Different oppressed groups in South Africa, having been promised for years that great things will happen to them during the World Cup, are now waking up to the fact that 30 days before kickoff their lives are unlikely to improve.

    Those who work as taxi drivers, hawkers, and vendors have recently been displaced from their places of work amidst the different cities’ last minute frenzies to shut down entire streets in order to create tourist-friendly walkways. They say they are realizing with a shock that the World Cup will not only fail to bring the promised positive change, but that it has made their lives demonstrably worse.

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    AFRICOM in Action: Undermining Democracy and Promoting Militarism in Africa Nii Akuetteh June 1, 2010

    On Monday, May 3, 2010, 600 US Special Forces kicked off exercises close to the Sahara Desert. They were not alone. Four hundred soldiers from ten African armies and 150 troops from five European countries participated. The diverse group was beginning Operation Flintlock 2010, the latest AFRICOM escalation of militarism across Africa.

    Notwithstanding the exercise’s multilateral nature, AFRICOM privileged one of the countries: Mali. Flintlock’s opening ceremony was held in Bamako and U.S. Ambassador Gillian Milovanovic delivered the keynote.

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    Unmasking Microfinance: From an Interview with Maria Darria - Institute for Popular Education, Mali Beverly Bell June 1, 2010

    Touted as the solution to women’s poverty, microfinance is anything but. Often it is a trap where vulnerable women become mired and indebted in an economic system in which they cannot compete. Former “development” worker Maria Diarra of Mali talks here about the problems of microfinance and offers alternative solutions.

    The thing that makes me scared is micro-credit. People think that cash is the only way to get out of poverty, and the only place to get cash is micro-credit because the bankers only give to the rich. When the micro-credit industry first came to Mali, the programs spoke of fighting poverty, but that’s not what they’re doing.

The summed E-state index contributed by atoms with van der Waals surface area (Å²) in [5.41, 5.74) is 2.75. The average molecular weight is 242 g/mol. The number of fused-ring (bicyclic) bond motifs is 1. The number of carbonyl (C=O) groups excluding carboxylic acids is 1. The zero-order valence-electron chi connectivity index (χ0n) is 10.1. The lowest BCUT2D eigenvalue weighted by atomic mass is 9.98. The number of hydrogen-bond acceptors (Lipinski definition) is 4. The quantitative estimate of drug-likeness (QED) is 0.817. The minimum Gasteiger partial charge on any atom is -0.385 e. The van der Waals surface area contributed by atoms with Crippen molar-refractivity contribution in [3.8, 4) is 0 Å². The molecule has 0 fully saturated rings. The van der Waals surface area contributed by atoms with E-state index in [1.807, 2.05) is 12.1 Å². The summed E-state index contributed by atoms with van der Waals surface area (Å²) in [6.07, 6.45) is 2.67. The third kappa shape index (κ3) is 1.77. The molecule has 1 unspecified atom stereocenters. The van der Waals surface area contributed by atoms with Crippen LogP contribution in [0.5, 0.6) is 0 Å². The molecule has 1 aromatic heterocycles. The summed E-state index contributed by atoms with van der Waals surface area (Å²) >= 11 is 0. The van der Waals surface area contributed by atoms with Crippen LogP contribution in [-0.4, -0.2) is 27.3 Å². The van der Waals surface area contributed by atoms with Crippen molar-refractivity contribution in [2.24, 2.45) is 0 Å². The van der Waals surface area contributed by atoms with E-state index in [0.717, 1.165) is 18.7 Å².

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    Grassroots Struggles for Dignity and Democratization in Africa Toussaint Losier June 1, 2010

    On the morning of May 22, 2010, South African President Jacob Zuma made a second unannounced visit to the small mining town of Balfour in Mpumalanga province. About ten months ago, over a thousand residents of Balfour's impoverished Siyathemba township took to the streets for several days, blockading roads with burning tires over the continued failure of municipal officials to meet their most basic needs like clean water, street lighting, and paved roads.

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    Israel: Cornerstone of the “New Middle East”, Palestine: Cornerstone of Resistance Jamal Juma October 1, 2006

    Until the beginning of this year, Israeli colonialist plans had been going ahead smoothly. Almost half of the Apartheid Wall project—that steals 48% of the West Bank land—had been built. The de-Arabization of Jerusalem was progressing rapidly leaving the city almost completely isolated. The Orwellian terminals to funnel goods and workers among the Palestinian ghettos carved out by the Wall were edging closer to completion (for more information see Cementing Israeli Apartheid: The Role of the World Bank in the Oct/Nov 2005 Left Turn).